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Berry best ● C’mon Mitch ● Trump’s enablers must pay

Thursday, July 23, 2020




► From The Stranger — The Stranger endorses Liz Berry for State Representative (editorial) — Liz Berry was the only candidate who said she wouldn’t respond to the massive statewide budget crisis by voting to impose austerity measures next session. Her opponent, Sarah Reyneveld, told the Seattle Times that “essential services… must be preserved even if that means some nonessential state employees are let go,” as the Times put it. She characterized her position on cuts a little differently in our meeting. “We can’t make the mistakes of austerity,” she said. Cutting public sector jobs is making the mistakes of austerity. Vote Berry.

EDITOR’S NOTE — Liz Berry also earned the endorsement of the Washington State Labor Council, AFL-CIO. See the full list of WSLC endorsements.

TODAY at The StandGot your primary ballot? Vote and mail it in!

► From Crosscut — Poll: Inslee ‘way ahead’ of Culp, Eyman for governor

EDITOR’S NOTE — It’s worth noting that Inslee’s leading Republican challenger, Loren Culp, is facing a lawsuit accusing him and other police officers of failing to properly investigate a pattern of child rape. Of the sex-education bill passed into law by the Legislature this year, Culp says, “I think (they) got a bunch of pedophiles in a room and came up with that.”




► LIVE from the Seattle Times — Coronavirus daily news update, July 23 — The latest count of COVID-19 cases in Washington totals 49,247 infections (7-day average of new infections per day: 808) and 1,468 deaths (7-day average of deaths per day: 5)

► From the Tri-City Herald — COVID-19 rates keep increasing, state ‘may continue to extend’ pause in phases — State Secretary of Health John Wiesman said the rate of new COVID-19 cases continues to increase, and that it is nearly double the peak in March. He said no decision has been made, but that the state “may continue to extend,” a pause in counties advancing phases under the state’s Safe Start plan.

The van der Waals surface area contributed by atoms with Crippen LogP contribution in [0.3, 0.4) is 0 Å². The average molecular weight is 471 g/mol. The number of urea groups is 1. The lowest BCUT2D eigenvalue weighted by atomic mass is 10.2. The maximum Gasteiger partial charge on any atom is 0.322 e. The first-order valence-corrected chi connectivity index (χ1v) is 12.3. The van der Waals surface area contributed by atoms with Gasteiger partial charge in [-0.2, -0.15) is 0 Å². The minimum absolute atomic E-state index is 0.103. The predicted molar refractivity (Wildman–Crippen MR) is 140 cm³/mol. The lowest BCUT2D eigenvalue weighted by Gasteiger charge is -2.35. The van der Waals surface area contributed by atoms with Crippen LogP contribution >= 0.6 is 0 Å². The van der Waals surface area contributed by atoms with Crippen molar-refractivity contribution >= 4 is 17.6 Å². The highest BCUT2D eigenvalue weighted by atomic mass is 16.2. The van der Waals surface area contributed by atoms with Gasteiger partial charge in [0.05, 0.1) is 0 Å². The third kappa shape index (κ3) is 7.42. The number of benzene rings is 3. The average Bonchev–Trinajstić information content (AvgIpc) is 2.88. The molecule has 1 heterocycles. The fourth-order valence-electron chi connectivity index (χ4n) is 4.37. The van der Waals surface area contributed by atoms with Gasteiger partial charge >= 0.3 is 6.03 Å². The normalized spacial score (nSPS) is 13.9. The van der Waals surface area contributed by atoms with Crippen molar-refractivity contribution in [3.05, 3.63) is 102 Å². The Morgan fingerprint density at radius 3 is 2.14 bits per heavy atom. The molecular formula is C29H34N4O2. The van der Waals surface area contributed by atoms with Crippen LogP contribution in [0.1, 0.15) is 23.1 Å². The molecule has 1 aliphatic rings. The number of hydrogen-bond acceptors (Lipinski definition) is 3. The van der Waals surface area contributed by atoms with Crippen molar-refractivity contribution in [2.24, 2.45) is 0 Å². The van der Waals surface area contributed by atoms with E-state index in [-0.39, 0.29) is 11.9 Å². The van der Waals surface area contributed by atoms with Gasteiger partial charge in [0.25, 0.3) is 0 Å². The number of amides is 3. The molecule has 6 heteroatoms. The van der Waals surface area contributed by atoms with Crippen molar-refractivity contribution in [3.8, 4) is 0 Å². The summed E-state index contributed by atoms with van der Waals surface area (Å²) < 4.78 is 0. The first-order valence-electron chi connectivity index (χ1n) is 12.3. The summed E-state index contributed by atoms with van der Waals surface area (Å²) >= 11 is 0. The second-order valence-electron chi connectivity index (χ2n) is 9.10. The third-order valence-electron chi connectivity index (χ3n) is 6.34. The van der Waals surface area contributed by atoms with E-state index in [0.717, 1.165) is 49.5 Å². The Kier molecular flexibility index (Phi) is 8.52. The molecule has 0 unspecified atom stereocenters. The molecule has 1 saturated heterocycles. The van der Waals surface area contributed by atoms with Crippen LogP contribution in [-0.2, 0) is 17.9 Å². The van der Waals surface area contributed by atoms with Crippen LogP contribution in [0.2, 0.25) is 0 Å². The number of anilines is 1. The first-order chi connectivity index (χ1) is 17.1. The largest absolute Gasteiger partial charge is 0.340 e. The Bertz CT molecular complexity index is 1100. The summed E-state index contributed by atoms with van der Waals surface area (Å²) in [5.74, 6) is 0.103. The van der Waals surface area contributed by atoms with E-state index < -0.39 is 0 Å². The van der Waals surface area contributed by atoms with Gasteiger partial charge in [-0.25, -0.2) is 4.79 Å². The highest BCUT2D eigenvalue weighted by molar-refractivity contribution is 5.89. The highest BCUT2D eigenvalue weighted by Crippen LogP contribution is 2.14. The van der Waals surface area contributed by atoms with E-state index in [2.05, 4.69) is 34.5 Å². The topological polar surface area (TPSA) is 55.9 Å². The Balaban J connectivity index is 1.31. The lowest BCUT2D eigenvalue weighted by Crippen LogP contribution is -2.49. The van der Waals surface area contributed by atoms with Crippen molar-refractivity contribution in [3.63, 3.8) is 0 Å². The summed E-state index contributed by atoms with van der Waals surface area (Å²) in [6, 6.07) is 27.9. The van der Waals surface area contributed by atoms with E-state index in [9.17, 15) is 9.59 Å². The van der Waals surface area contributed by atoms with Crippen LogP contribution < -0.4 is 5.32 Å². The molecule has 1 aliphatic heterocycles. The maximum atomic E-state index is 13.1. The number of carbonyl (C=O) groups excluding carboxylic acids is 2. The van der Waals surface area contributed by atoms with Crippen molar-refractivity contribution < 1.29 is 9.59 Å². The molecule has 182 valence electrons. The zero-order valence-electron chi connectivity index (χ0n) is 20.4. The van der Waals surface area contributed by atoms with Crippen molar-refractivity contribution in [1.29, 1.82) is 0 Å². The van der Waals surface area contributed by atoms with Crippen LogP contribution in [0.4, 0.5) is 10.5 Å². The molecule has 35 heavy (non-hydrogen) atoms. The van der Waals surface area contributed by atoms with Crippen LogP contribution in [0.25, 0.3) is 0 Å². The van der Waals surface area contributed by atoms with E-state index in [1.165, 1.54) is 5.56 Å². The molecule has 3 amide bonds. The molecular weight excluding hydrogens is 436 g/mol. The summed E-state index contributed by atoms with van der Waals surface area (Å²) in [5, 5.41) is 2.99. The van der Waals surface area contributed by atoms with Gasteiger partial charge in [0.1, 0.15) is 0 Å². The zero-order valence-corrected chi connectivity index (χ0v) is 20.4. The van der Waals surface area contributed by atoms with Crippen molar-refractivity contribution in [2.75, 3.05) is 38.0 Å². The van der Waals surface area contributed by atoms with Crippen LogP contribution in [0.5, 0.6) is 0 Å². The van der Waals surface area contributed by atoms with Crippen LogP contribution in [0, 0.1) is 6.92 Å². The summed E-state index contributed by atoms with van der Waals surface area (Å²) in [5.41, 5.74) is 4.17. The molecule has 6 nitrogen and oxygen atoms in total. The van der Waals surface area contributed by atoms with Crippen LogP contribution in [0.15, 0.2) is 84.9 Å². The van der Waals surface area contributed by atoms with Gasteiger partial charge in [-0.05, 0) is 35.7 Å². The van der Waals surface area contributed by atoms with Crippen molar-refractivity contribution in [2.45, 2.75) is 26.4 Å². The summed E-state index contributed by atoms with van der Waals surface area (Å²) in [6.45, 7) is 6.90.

► From the (Everett) Herald — Rule-breaking partiers are causing large rise in virus cases — Long wait times for test results are hampering efforts to contain the virus.

► From KUOW — Seattle Schools should be all online in fall, superintendent says

► From the News Tribune — 2 grocers report positive COVID cases at local stores — Safeway reported Wednesday that one worker at its store at 1112 S. M St. in Tacoma has a confirmed case of COVID-19. The Fred Meyer store at 1201 Valley Ave. E. in Sumner also has at least one employee with a positive case.

► From the CBS News — 164 pairs of shoes placed on the lawn of the Capitol, representing nurses who died from coronavirus — Nurses came together in the nation’s capital Tuesday to hold a vigil for colleagues who have died from the coronavirus. 164 pairs of nurses’ shoes were placed on the lawn of the Capitol – one for every nurse who has died while working in the fight against COVID-19. National Nurses United President Jean Ross said many people have called nurses “heroes” during the pandemic, and said, “Your heroes should not be dispensable. We’re not expendable.”

► From Reuters — Texas stores bodies in refrigerated trucks while setting COVID-19 death record — Texas set a one-day record for increases in COVID-19 deaths and hospitalizations in the state, reporting 197 deaths and 10,893 hospitalizations.

► From HuffPost — White House cafeterias closed after employee tests positive

► MUST-READ from the NY Times — How to actually talk to anti-maskers (by Charlie Warzel) — You cannot force public trust; you have to earn it by being humble and transparent, and by listening. And you can’t fake that care and maintenance — it’s the grueling and deeply human work of democracy, which is never finished.




TODAY at The Stand (July 21) — AFL-CIO condemns McConnell, GOP for failure to act

► From the Washington Post — Republicans scrap Trump’s demand for payroll tax cut as they cobble together draft coronavirus bill — In recent days, Trump had insisted that he might not sign an eventual bill if it did not include the tax cut, but the plan was unpopular… Republicans had hoped to present their plan on Wednesday but they couldn’t reach agreement, and the situation remained extremely fluid on Thursday morning as well. Trump said on Wednesday that the economy was making a remarkable recovery, but economic data has not supported this.

The Stand (July 21) — GOP now backs payroll tax cut to raid, undermine Social Security

► From The Hill — Tea Party rises up against McConnell’s $1 trillion relief plan — The debate over the size of the next coronavirus relief bill is reopening the same divisions within the Republican Party that spawned the Tea Party movement more than a decade ago, putting Senate Majority Leader Mitch McConnell (R-Ky.) in a delicate spot.

EDITOR’S NOTE — Trending: #MitchBetterHaveMyMoney